MOE making changes to priority funding
B.C.’s children and youth in care will be recognized through a new supplement when funding is allocated to school districts next month.
This change will also expand priority funding to more children with mental-health challenges and those living in low-income families.
“We’ve heard loud and clear that years of neglect have left far too many of our most vulnerable children not getting the supports they need to be engaged and successful in school,” said Rob Fleming, Minister of Education. “Our government is doing things differently by putting the success and well-being of students first, while ensuring equity in the way we fund public education.”
Money allocated for this new supplement will be provided to school boards to deliver services based on local needs, explained a Ministry of Education media release.
These funds are intended for supports like trauma counselling, school breakfast or lunch programs, additional support in the classroom, recognizing mental-health issues and early intervention, or tutoring. Recognizing these students for priority funding will ensure the more than $6 billion in record operating funding is distributed in a way that better represents the number of vulnerable students in B.C. schools.
The amount of money allocated for the supplement will be announced following Budget 2020.
This is part one of a two-phase plan to improve the way education is delivered in B.C., following the completion of a comprehensive review that examined ways to ensure every child has equal and consistent access to a quality education, no matter their circumstances or where they live, the ministry noted.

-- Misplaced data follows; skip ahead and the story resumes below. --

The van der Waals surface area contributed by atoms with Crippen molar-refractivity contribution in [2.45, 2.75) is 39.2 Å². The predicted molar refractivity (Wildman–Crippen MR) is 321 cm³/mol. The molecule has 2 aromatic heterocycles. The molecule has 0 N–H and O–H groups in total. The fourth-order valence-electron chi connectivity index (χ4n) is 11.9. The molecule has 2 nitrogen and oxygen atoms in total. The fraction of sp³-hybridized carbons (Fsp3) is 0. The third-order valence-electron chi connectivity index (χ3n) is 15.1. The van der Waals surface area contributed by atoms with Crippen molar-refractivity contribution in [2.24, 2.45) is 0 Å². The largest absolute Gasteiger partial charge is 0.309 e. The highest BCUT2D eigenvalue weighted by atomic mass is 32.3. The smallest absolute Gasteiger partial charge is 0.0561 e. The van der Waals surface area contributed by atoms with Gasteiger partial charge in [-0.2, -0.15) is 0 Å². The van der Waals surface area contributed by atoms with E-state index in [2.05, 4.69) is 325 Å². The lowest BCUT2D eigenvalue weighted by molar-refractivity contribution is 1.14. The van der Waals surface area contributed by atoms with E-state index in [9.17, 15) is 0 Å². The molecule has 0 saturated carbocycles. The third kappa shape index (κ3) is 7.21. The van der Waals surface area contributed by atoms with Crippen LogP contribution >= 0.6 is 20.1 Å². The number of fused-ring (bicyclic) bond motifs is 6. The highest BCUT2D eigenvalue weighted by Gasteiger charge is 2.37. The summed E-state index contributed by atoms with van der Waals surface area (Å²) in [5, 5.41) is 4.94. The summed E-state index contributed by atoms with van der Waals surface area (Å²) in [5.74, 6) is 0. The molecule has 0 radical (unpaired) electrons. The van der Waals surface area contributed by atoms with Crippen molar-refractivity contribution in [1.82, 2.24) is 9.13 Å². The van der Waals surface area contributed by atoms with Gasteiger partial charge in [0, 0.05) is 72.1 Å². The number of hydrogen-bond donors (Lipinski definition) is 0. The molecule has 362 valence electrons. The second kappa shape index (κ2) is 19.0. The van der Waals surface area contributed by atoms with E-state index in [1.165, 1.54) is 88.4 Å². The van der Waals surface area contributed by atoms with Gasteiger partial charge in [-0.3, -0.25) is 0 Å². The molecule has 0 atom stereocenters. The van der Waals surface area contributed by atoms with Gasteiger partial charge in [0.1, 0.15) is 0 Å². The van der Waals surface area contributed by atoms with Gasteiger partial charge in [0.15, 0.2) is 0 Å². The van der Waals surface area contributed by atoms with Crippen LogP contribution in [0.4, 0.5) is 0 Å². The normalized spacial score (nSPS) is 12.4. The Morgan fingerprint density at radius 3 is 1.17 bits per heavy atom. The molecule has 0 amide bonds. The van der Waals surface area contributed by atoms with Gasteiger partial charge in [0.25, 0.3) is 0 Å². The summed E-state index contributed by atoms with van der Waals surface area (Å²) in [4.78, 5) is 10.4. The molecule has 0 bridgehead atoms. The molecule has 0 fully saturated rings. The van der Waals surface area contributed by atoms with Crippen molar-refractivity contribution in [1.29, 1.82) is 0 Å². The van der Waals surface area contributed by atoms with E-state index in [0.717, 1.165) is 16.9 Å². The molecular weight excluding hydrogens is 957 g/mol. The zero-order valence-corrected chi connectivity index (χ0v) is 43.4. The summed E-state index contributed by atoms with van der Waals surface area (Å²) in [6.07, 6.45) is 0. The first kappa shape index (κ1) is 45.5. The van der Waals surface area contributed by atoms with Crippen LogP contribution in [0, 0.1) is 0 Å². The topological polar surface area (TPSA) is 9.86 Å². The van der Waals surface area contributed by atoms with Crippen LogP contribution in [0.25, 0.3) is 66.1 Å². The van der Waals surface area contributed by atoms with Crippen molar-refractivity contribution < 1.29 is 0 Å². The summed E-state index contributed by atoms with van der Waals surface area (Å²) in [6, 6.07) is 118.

The review included all 60 school districts and over 350 education stakeholders.
Former youth in care already are benefiting from the post-secondary Tuition Waiver Program, and these changes will pave the way for success beginning at an early age.
“We want to give every child and youth in care the chance to thrive and overcome challenges they could face,” said Katrine Conroy, Minister of Children and Family Development. “From an early age, right through school, high school and post-secondary, we’re working to support children and youth, help guide them and make sure they can access the services they need in order to succeed.”
In 2018, the province appointed an independent review panel to undertake a review of how public education is funded for the first time in almost 30 years. The panel recommended making improvements to ensure greater equity, accountability and financial management, so all students are supported to reach their full potential.
As part of the equity recommendations, Indigenous students will continue to benefit from targeted funding for culturally appropriate support and services. There will also be added accountability through formal processes, so Indigenous parents, communities and governments can provide input into how educational services are delivered to their children. This builds upon ongoing work to prioritize Indigenous students, including a 30% increase in funding since 2016-17.
These new accountability and transparency measures will give parents and caregivers a stronger voice, while making sure students’ needs are put first, the ministry said.
The ministry will continue to work on the remainder of the recommendations with school boards and other partners – including parents, support staff, teachers, Indigenous communities and inclusive-education advocacy groups.
This work will include testing and piloting strategies to improve how inclusive education is delivered so students receive the services and supports they need, when they need them, no matter where they live. Ongoing work will ensure the unique costs of running schools in rural and remote districts throughout the province are recognized and prioritized when funding is allocated.
“We’re glad that the ministry is taking the initial step in moving forward with the necessary process of improving the funding model,” said Stephanie Higginson, president, BC School Trustees Association. “This process has given us critical information about the student population that was unavailable when the current model was created. We remain committed to working with the ministry toward finding a more student-focused way of distributing education dollars to local boards of education.”